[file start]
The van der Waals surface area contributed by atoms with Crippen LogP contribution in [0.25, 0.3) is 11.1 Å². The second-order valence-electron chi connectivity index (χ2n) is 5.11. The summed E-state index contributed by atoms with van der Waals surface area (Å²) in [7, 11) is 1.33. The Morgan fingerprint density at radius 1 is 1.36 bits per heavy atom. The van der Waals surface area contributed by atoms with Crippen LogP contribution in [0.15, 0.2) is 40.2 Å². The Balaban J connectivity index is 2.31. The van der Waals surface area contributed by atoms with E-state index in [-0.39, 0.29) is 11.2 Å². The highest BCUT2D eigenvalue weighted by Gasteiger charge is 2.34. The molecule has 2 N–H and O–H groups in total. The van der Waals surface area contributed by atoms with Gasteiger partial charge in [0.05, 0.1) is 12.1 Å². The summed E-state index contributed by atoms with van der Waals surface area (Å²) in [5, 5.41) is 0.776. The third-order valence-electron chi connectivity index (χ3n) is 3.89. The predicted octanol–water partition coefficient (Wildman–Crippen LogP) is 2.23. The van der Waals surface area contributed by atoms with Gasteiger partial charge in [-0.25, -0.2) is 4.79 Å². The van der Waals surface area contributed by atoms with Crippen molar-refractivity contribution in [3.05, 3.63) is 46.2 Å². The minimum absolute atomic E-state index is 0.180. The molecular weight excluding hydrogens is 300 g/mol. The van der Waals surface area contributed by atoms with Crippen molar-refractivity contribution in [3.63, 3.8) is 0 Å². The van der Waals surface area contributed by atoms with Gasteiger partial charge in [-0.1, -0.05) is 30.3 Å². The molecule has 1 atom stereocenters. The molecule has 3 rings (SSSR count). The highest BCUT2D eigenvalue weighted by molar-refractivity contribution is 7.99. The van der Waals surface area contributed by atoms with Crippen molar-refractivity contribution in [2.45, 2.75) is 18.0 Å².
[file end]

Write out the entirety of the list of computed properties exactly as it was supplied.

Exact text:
The van der Waals surface area contributed by atoms with Crippen LogP contribution in [0.25, 0.3) is 11.1 Å². The second-order valence-electron chi connectivity index (χ2n) is 5.11. The summed E-state index contributed by atoms with van der Waals surface area (Å²) in [7, 11) is 1.33. The Morgan fingerprint density at radius 1 is 1.36 bits per heavy atom. The van der Waals surface area contributed by atoms with Crippen LogP contribution in [0.15, 0.2) is 40.2 Å². The Balaban J connectivity index is 2.31. The van der Waals surface area contributed by atoms with E-state index in [-0.39, 0.29) is 11.2 Å². The highest BCUT2D eigenvalue weighted by Gasteiger charge is 2.34. The molecule has 2 N–H and O–H groups in total. The van der Waals surface area contributed by atoms with Gasteiger partial charge in [0.05, 0.1) is 12.1 Å². The summed E-state index contributed by atoms with van der Waals surface area (Å²) in [5, 5.41) is 0.776. The third-order valence-electron chi connectivity index (χ3n) is 3.89. The predicted octanol–water partition coefficient (Wildman–Crippen LogP) is 2.23. The van der Waals surface area contributed by atoms with Gasteiger partial charge in [-0.25, -0.2) is 4.79 Å². The van der Waals surface area contributed by atoms with Crippen molar-refractivity contribution in [3.05, 3.63) is 46.2 Å². The minimum absolute atomic E-state index is 0.180. The molecular weight excluding hydrogens is 300 g/mol. The van der Waals surface area contributed by atoms with Crippen molar-refractivity contribution in [3.63, 3.8) is 0 Å². The van der Waals surface area contributed by atoms with Gasteiger partial charge in [-0.1, -0.05) is 30.3 Å². The molecule has 1 atom stereocenters. The molecule has 3 rings (SSSR count). The highest BCUT2D eigenvalue weighted by molar-refractivity contribution is 7.99. The van der Waals surface area contributed by atoms with Crippen molar-refractivity contribution in [2.45, 2.75) is 18.0 Å².